A Vista virtual machine I use only has a 10 GB virtual hard disk -- and I'm worried about it running out of space over time.
I used TreeSize to check for the culprits..
And the primary culprit is that
/winsxs or "Windows Side-By-Side" folder.
What is the Windows Side By Side folder? Well, that's explained pretty well here.
All of the components in the operating system are found in the WinSxS folder – in fact we call this location the component store. Each component has a unique name that includes the version, language, and processor architecture that it was built for. The WinSxS folder is the only location that the component is found on the system, all other instances of the files that you see on the system are “projected” by hard linking from the component store. Let me repeat that last point – there is only one instance (or full data copy) of each version of each file in the OS, and that instance is located in the WinSxS folder. So looked at from that perspective, the WinSxS folder is really the entirety of the whole OS, referred to as a "flat" in down-level operating systems. This also accounts for why you will no longer be prompted for media when running operations such as System File Checker (SFC), or when installing additional features and roles.
That explains why the folder starts off big, but not why it gets larger over time – the answer to that question is servicing. In previous versions of Windows the atomic unit of servicing was the file, in Windows Vista it’s the component. When we update a particular binary we release a new version of the whole component, and that new version is stored alongside the original one in the component store. The higher version of the component is projected onto the system, but the older version in the store isn’t touched. The reason for that is the third part of why the component store gets so large.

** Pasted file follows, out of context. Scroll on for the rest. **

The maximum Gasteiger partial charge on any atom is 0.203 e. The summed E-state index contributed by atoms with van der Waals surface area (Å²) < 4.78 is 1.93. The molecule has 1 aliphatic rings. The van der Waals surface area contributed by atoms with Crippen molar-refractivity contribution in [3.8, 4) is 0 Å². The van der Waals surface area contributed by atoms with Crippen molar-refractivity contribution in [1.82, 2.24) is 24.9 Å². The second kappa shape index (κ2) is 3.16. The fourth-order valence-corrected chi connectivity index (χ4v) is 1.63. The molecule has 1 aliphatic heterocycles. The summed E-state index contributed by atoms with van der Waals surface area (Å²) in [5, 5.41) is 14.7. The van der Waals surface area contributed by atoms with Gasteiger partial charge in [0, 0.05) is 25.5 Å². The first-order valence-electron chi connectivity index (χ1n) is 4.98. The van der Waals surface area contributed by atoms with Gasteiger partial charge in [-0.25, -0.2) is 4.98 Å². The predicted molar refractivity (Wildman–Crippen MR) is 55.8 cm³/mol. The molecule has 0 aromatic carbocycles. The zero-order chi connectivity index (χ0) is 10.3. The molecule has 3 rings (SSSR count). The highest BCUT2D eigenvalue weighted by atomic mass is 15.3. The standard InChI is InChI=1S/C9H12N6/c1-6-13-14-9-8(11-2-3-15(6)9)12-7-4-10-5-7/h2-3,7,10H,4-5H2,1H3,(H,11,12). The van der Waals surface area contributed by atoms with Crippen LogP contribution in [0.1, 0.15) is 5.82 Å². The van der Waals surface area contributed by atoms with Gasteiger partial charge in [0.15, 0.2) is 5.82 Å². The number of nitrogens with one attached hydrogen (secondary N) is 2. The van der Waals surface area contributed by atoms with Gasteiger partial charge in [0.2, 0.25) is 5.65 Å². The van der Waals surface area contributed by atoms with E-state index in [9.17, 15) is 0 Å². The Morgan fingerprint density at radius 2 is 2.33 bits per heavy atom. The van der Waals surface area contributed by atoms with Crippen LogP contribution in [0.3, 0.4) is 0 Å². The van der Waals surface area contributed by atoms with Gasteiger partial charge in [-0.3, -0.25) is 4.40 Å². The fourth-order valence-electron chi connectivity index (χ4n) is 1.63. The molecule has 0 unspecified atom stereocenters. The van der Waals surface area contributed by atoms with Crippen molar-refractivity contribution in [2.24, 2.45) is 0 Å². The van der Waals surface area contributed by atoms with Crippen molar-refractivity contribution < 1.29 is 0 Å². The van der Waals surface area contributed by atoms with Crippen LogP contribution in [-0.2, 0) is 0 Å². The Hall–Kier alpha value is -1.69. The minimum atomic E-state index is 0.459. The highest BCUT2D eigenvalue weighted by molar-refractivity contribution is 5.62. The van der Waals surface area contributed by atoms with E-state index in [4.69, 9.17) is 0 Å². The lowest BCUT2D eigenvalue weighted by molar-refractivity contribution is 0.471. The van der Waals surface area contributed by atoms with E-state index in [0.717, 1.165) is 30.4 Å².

Lots of other people complaining about the size of the /winsxs folder, too:
A coworker recently received his every two year work laptop refresh and was in the middle of loading his new laptop with Vista. For some reason, his hard drive C: was partitioned to only 25GB and the rest of the space reserved for a much larger drive D:.
Anyway, after loading many Windows Updates, he was left with hardly any drive space left on C:, and for some reason, the WinSxS directory had ballooned to over 8GB.
While I knew what the WinSxS (Windows Side-by-Side) directory was for, I wasn't quite sure why that directory would explode in size so fast with normal operating system updates.
I don't really care about having all these duplicate files for safety, but I do care about the VM exploding due to an out of disk space error. So.. can /winsxs be safely pared down in any way? It doesn't seem that it can be..
Administrators should not, for any reason, take it upon themselves to clean out the /winsxs directory - doing so may prevent Windows Update and MSI from functioning properly afterwards. Preventing accidental deletion from the directory is accomplished by putting a strong security descriptor on the directory that inherits to its children.
If this /winsxs folder gets any larger, I'm going to have to re-image this virtual machine.. which I really don't want to do!